Was It The iPads or Was It Our Initiative –
Folks, including Audrey, asked how we knew what portion of our results were from the iPads and which part from the professional development, etc. Our response is that it is all these things together. The lessons we learned from MLTI, the Maine Learning Technology Initiative, Maine’s statewide learning with laptop initiative, that has been successfully implemented for more than a decade, is that these initiatives are not about a device, but about a systemic learning initiative with many moving parts. We have been using the Lead4Change model to help insure we are taking a systemic approach and attending to the various parts and components.
That said, Justin is correct to point out that, from a research (and statistical) perspective, our study examined the impact that solely the iPad had on our students (one group of students had iPads, the other did not).
But for practitioners, especially those who might want to duplicate our initiative and/or our study, it should be important to note that, operationally, our study studied the impact of the iPad as we implemented them, which is to say, systemically, including professional development and other components (Lead4Change being one way to approach an initiative systemically).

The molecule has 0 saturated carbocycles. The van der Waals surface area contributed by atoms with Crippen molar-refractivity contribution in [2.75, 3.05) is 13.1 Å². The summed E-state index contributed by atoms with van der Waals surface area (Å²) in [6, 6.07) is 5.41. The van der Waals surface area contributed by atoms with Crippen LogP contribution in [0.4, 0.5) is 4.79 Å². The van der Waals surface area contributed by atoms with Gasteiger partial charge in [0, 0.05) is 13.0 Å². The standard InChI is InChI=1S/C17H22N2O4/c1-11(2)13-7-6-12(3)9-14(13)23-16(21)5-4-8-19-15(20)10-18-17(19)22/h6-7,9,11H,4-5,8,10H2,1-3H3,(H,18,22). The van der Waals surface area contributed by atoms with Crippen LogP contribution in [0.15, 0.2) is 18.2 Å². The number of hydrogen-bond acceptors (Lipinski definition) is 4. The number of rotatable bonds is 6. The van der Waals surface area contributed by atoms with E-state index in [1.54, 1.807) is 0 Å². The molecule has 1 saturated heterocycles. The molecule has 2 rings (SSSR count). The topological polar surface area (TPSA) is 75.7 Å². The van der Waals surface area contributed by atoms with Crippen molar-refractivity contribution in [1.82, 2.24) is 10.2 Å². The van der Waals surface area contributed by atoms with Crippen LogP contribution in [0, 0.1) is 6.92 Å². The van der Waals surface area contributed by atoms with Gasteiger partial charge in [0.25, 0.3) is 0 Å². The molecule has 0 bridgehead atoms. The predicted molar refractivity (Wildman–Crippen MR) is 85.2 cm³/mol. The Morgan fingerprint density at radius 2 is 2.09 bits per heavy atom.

It is not unreasonable to expect that a district who simply handed out iPads would have a hard time duplicating our results. So although, statistically, it is just the iPads, in practice, it is the iPads as we implemented them as a systemic initiative.
Statistical Significance and the Issue of “No Difference” in 9 of the 10 Tests –
The concept of “proof” is almost nonexistent in the research world. The only way you could prove something is if you could test every possible person that might be impacted or every situation. Instead, researchers have rules for selecting some subset of the entire population, rules for collecting data, and rules for running statistical analyses on those data. Part of why these rules are in place is because, when you are only really examining a small subset of your population, you want to try to control for the possibility that pure chance got you your results.
That’s where “statistical significance” comes in. This is the point at which researchers say, “We are now confident that these results can be explained by the intervention alone and we are not worried by the impact of chance.” Therefore, researchers have little confidence in results that do not show statistical significance.